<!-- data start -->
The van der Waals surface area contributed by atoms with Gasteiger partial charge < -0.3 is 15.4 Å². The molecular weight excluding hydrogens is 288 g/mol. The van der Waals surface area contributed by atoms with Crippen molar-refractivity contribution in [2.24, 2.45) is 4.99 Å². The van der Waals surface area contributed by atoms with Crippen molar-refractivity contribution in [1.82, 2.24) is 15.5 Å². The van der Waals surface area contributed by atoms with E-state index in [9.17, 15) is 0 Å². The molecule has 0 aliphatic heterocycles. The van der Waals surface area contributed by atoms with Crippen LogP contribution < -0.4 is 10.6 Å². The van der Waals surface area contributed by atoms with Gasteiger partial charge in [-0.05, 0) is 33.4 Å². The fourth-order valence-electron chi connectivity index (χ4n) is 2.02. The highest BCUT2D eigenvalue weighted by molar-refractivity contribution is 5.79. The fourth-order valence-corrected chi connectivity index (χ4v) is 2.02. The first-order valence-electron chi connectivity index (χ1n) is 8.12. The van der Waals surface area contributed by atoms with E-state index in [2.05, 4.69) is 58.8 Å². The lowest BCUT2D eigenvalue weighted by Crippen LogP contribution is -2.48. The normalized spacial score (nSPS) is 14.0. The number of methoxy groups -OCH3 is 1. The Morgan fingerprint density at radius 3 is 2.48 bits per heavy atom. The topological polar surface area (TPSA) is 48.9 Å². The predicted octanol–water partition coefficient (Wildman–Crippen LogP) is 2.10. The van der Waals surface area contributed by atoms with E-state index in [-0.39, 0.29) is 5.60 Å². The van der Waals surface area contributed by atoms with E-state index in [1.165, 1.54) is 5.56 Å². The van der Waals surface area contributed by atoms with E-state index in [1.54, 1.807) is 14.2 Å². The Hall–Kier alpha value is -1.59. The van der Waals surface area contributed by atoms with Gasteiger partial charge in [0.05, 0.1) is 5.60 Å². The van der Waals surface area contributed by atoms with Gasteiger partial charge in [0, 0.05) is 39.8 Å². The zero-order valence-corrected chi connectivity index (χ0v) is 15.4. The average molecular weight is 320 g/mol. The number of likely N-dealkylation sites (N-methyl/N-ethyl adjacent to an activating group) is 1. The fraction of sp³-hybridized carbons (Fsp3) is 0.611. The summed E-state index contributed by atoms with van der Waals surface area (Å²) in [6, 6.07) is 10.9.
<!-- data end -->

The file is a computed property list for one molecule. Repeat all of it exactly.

The van der Waals surface area contributed by atoms with Gasteiger partial charge < -0.3 is 15.4 Å². The molecular weight excluding hydrogens is 288 g/mol. The van der Waals surface area contributed by atoms with Crippen molar-refractivity contribution in [2.24, 2.45) is 4.99 Å². The van der Waals surface area contributed by atoms with Crippen molar-refractivity contribution in [1.82, 2.24) is 15.5 Å². The van der Waals surface area contributed by atoms with E-state index in [9.17, 15) is 0 Å². The molecule has 0 aliphatic heterocycles. The van der Waals surface area contributed by atoms with Crippen LogP contribution < -0.4 is 10.6 Å². The van der Waals surface area contributed by atoms with Gasteiger partial charge in [-0.05, 0) is 33.4 Å². The fourth-order valence-electron chi connectivity index (χ4n) is 2.02. The highest BCUT2D eigenvalue weighted by molar-refractivity contribution is 5.79. The fourth-order valence-corrected chi connectivity index (χ4v) is 2.02. The first-order valence-electron chi connectivity index (χ1n) is 8.12. The van der Waals surface area contributed by atoms with E-state index in [2.05, 4.69) is 58.8 Å². The lowest BCUT2D eigenvalue weighted by Crippen LogP contribution is -2.48. The normalized spacial score (nSPS) is 14.0. The number of methoxy groups -OCH3 is 1. The Morgan fingerprint density at radius 3 is 2.48 bits per heavy atom. The topological polar surface area (TPSA) is 48.9 Å². The predicted octanol–water partition coefficient (Wildman–Crippen LogP) is 2.10. The van der Waals surface area contributed by atoms with E-state index in [-0.39, 0.29) is 5.60 Å². The van der Waals surface area contributed by atoms with E-state index in [1.165, 1.54) is 5.56 Å². The van der Waals surface area contributed by atoms with E-state index in [1.54, 1.807) is 14.2 Å². The Hall–Kier alpha value is -1.59. The van der Waals surface area contributed by atoms with Gasteiger partial charge in [0.05, 0.1) is 5.60 Å². The van der Waals surface area contributed by atoms with Gasteiger partial charge in [0, 0.05) is 39.8 Å². The zero-order valence-corrected chi connectivity index (χ0v) is 15.4. The average molecular weight is 320 g/mol. The number of likely N-dealkylation sites (N-methyl/N-ethyl adjacent to an activating group) is 1. The fraction of sp³-hybridized carbons (Fsp3) is 0.611. The summed E-state index contributed by atoms with van der Waals surface area (Å²) in [6, 6.07) is 10.9.